For more than twenty-five years, elder Pahan Pte San Win (Lakota, Cree & Metis) has been offering counseling support to residential school survivors, incarcerated men and youth, and women who have experienced abuse.
In 2016, she had a vision:
We will dance on sacred land for four days for four years: 2017-2020. We will reach out across the nation to find those who were meant to participate in this great Ceremony. We need women to dance, men to dance one warrior round, supporters of many kinds, and the families of missing and murdered women to feel welcome and join us.
There is much work to do in preparation. Together, following sacred instructions and the immense power of love, our Sundance will bring goodness to all.
In 2017, this vision came into being as the Sundance for Women ceremony. Gathering on sacred land near Winnipeg, Canada, women danced for four days, coming together to honor and offer love to missing and murdered Indigenous women and girls, and their families.
According to a recent UN report, Indigenous women in Canada are five times more likely to die under violent circumstances than non-Indigenous women. Missing and murdered Indigenous women is now widely considered a Canadian human rights crisis. These deaths and disappearances have too often been ignored and disregarded by authorities and Indigenous women and girls disrespected and dishonoured, along with their families and communities.
“It would be so easy for these girls and women, and their families, to feel they weren’t loved,” says Pahan. “But there is also us, dancers who are offering love to the girls, women, and their families.”
The Sundance for Women is a way for people and communities to come together to foster, nurture and bring forth the love so needed in the world. The ceremony takes place on private land, the dancers fast from food and water, dance from early morning to night, and sleep in tipis on the land.
But even people who aren’t dancers can be involved in a variety of ways: praying for the Sundance and the dancers, volunteering time or skills (ie. during the event: chopping wood and keeping the fires going), hosting a fundraiser, following the Sundance for Women journey by subscribing to the monthly newsletter, purchasing Sundance for Women T-shirts and hoodies, or offering artistic skills to make banners for the ceremony.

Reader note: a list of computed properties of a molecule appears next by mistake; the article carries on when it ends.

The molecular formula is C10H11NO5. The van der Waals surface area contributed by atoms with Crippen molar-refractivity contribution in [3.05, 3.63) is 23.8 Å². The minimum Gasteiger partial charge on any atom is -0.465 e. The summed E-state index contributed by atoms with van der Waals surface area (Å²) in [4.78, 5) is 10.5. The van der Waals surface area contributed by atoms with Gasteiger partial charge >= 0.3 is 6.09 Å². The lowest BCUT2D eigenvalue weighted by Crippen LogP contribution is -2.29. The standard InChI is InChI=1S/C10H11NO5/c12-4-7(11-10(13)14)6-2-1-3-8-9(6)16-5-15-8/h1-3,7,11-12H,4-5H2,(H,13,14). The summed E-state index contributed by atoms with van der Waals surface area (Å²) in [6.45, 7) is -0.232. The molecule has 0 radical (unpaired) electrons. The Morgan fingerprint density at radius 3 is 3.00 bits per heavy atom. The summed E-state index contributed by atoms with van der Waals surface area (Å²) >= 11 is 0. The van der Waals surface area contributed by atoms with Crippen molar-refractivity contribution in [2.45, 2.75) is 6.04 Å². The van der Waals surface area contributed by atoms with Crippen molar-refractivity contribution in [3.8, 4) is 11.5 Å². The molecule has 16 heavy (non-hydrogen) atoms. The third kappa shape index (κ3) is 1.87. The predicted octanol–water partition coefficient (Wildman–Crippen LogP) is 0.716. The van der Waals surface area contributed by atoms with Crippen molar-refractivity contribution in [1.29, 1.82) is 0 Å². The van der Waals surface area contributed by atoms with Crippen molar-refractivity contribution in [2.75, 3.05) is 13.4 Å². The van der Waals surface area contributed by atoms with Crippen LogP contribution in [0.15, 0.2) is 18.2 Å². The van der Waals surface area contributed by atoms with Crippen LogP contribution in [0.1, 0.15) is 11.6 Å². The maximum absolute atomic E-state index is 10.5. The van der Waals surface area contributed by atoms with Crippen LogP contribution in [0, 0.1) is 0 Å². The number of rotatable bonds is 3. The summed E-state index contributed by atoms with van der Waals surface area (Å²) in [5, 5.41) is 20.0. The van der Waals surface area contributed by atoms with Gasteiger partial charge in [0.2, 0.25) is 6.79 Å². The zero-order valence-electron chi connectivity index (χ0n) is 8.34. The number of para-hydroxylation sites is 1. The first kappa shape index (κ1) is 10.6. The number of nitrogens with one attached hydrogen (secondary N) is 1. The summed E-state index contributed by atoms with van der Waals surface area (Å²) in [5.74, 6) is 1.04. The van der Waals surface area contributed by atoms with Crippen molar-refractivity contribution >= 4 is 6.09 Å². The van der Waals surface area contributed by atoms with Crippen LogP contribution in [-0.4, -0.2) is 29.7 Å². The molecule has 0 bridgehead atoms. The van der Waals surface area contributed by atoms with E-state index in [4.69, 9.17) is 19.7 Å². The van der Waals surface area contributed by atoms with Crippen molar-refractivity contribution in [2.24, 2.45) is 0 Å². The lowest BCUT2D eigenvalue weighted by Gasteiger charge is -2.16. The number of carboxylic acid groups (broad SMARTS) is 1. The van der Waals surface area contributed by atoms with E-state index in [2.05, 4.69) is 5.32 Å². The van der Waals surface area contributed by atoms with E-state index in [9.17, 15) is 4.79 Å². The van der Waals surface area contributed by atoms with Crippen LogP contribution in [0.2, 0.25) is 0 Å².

Banners are carried in a march to the Sundance grounds each year and hung along the dancers’ rest area fence, where they act as expressions of support and love that can inspire the dancers and families.
“We do it as a Sundance family,” says Pahan. “We create a collective, working together to foster, nurture and experience this act of love. It brings healing medicine to the community and the earth.”
One member of the Sundance family and collective is Pahan’s husband, Wanbdi Wakita, himself a survivor of residential schools. A Wicasa Wakan (Holy Man), Wanbdi has spent a lifetime making prayers for people. Wanbdi has participated in other Sundance ceremonies for 48 years, often in the role of Sundance Chief.
Wanbdi and Pahan are on the board of directors of Wanbdiska Oyate (White Eagle Society in the Dakota language), which was created to support the legal and financial needs of the Sundance of Women. Wanbdiska Oyate received a Sacred Fire Foundation grant for their first Sundance for Women.
It is a great honor to welcome Pahan and Wanbdi as the invited elders at the next Voices of Wisdom event, hosted by the Sacred Fire community of Asheville, N.C. on November 17-18, 2018. For more information about that event, click here.
The next Sundance for Women ceremony will take place in August 2019 on private land one-hour from Winnipeg, in the province of Manitoba, Canada.
To learn more, or to find out how you might participate, please send an email to email@example.com.
“To Sundance is an honor. To be a Sundancer is a gift. All year she prepares herself through ceremony, exercise and good nutrition. She purges herself of anger, sadness and all that is harmful to her and others. This way, when she takes her first step into the Sundance arbor, she is ready; confident in the knowledge that she is coming in the best way she knows how. She is dancing for the people and they are depending on her. The sacredness of the ceremony welcomes her in and lifts her up. The Vision is realized and it is good.” ~ Pahan Pte San Win